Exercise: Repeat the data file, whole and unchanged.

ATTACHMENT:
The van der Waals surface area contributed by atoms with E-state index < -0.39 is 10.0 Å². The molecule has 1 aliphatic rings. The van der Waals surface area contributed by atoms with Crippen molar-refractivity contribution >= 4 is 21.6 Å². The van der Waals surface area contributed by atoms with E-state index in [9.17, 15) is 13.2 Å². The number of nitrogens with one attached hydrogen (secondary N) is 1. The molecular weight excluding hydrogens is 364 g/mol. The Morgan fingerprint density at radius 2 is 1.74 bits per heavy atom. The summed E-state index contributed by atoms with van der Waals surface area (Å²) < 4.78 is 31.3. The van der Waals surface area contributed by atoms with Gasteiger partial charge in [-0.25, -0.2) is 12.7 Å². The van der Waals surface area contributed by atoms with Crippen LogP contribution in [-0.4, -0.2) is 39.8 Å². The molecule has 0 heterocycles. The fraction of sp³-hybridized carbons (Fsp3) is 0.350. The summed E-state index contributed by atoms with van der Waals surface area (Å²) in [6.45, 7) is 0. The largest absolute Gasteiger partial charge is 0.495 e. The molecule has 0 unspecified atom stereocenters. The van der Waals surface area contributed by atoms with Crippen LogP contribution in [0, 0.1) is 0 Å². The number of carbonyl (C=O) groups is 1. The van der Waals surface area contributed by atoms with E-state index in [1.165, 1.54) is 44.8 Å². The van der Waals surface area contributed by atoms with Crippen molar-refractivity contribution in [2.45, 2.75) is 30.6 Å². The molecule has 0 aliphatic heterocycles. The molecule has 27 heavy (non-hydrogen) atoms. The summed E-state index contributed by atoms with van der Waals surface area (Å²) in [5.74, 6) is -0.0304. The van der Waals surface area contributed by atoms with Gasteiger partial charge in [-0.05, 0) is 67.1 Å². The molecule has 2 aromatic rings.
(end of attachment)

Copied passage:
The van der Waals surface area contributed by atoms with E-state index < -0.39 is 10.0 Å². The molecule has 1 aliphatic rings. The van der Waals surface area contributed by atoms with Crippen molar-refractivity contribution >= 4 is 21.6 Å². The van der Waals surface area contributed by atoms with E-state index in [9.17, 15) is 13.2 Å². The number of nitrogens with one attached hydrogen (secondary N) is 1. The molecular weight excluding hydrogens is 364 g/mol. The Morgan fingerprint density at radius 2 is 1.74 bits per heavy atom. The summed E-state index contributed by atoms with van der Waals surface area (Å²) < 4.78 is 31.3. The van der Waals surface area contributed by atoms with Gasteiger partial charge in [-0.25, -0.2) is 12.7 Å². The van der Waals surface area contributed by atoms with Crippen LogP contribution in [-0.4, -0.2) is 39.8 Å². The molecule has 0 heterocycles. The fraction of sp³-hybridized carbons (Fsp3) is 0.350. The summed E-state index contributed by atoms with van der Waals surface area (Å²) in [6.45, 7) is 0. The largest absolute Gasteiger partial charge is 0.495 e. The molecule has 0 unspecified atom stereocenters. The van der Waals surface area contributed by atoms with Crippen LogP contribution in [0, 0.1) is 0 Å². The number of carbonyl (C=O) groups is 1. The van der Waals surface area contributed by atoms with E-state index in [1.165, 1.54) is 44.8 Å². The van der Waals surface area contributed by atoms with Crippen molar-refractivity contribution in [2.45, 2.75) is 30.6 Å². The molecule has 0 aliphatic heterocycles. The molecule has 27 heavy (non-hydrogen) atoms. The summed E-state index contributed by atoms with van der Waals surface area (Å²) in [5.74, 6) is -0.0304. The van der Waals surface area contributed by atoms with Gasteiger partial charge in [-0.05, 0) is 67.1 Å². The molecule has 2 aromatic rings.